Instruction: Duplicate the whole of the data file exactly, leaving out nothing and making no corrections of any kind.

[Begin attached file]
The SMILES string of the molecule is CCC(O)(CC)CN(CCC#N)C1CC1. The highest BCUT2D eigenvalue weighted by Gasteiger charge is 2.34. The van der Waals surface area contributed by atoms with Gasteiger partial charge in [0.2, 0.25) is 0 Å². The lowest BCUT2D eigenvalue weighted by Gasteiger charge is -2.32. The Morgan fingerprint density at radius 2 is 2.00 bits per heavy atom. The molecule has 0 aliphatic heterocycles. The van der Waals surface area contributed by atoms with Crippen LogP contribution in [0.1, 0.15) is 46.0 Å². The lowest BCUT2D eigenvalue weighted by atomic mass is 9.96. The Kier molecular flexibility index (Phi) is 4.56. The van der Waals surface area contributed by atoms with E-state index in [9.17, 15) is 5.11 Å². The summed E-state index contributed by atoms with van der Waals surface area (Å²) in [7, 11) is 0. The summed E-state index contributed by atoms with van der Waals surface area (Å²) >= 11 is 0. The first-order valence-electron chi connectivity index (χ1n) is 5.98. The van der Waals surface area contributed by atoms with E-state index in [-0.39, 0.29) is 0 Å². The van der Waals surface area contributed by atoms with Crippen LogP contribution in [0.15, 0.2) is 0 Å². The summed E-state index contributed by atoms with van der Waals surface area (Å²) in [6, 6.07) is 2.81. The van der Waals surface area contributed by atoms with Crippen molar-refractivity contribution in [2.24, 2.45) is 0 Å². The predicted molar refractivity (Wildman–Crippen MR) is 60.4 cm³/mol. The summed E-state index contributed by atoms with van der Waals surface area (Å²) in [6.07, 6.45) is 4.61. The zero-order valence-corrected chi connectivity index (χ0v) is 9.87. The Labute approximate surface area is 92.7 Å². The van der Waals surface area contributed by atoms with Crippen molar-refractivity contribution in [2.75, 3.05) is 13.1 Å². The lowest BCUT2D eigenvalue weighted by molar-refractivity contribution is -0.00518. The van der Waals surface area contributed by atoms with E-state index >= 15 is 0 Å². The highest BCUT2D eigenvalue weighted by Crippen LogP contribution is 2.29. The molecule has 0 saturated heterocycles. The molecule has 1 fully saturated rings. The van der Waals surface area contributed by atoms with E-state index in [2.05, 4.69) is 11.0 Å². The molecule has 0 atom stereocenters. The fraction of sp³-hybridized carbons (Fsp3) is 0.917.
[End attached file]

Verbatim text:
The SMILES string of the molecule is CCC(O)(CC)CN(CCC#N)C1CC1. The highest BCUT2D eigenvalue weighted by Gasteiger charge is 2.34. The van der Waals surface area contributed by atoms with Gasteiger partial charge in [0.2, 0.25) is 0 Å². The lowest BCUT2D eigenvalue weighted by Gasteiger charge is -2.32. The Morgan fingerprint density at radius 2 is 2.00 bits per heavy atom. The molecule has 0 aliphatic heterocycles. The van der Waals surface area contributed by atoms with Crippen LogP contribution in [0.1, 0.15) is 46.0 Å². The lowest BCUT2D eigenvalue weighted by atomic mass is 9.96. The Kier molecular flexibility index (Phi) is 4.56. The van der Waals surface area contributed by atoms with E-state index in [9.17, 15) is 5.11 Å². The summed E-state index contributed by atoms with van der Waals surface area (Å²) in [7, 11) is 0. The summed E-state index contributed by atoms with van der Waals surface area (Å²) >= 11 is 0. The first-order valence-electron chi connectivity index (χ1n) is 5.98. The van der Waals surface area contributed by atoms with E-state index in [-0.39, 0.29) is 0 Å². The van der Waals surface area contributed by atoms with Crippen LogP contribution in [0.15, 0.2) is 0 Å². The summed E-state index contributed by atoms with van der Waals surface area (Å²) in [6, 6.07) is 2.81. The van der Waals surface area contributed by atoms with Crippen molar-refractivity contribution in [2.24, 2.45) is 0 Å². The predicted molar refractivity (Wildman–Crippen MR) is 60.4 cm³/mol. The summed E-state index contributed by atoms with van der Waals surface area (Å²) in [6.07, 6.45) is 4.61. The zero-order valence-corrected chi connectivity index (χ0v) is 9.87. The Labute approximate surface area is 92.7 Å². The van der Waals surface area contributed by atoms with Crippen molar-refractivity contribution in [2.75, 3.05) is 13.1 Å². The lowest BCUT2D eigenvalue weighted by molar-refractivity contribution is -0.00518. The van der Waals surface area contributed by atoms with E-state index >= 15 is 0 Å². The highest BCUT2D eigenvalue weighted by Crippen LogP contribution is 2.29. The molecule has 0 saturated heterocycles. The molecule has 1 fully saturated rings. The van der Waals surface area contributed by atoms with E-state index in [2.05, 4.69) is 11.0 Å². The molecule has 0 atom stereocenters. The fraction of sp³-hybridized carbons (Fsp3) is 0.917.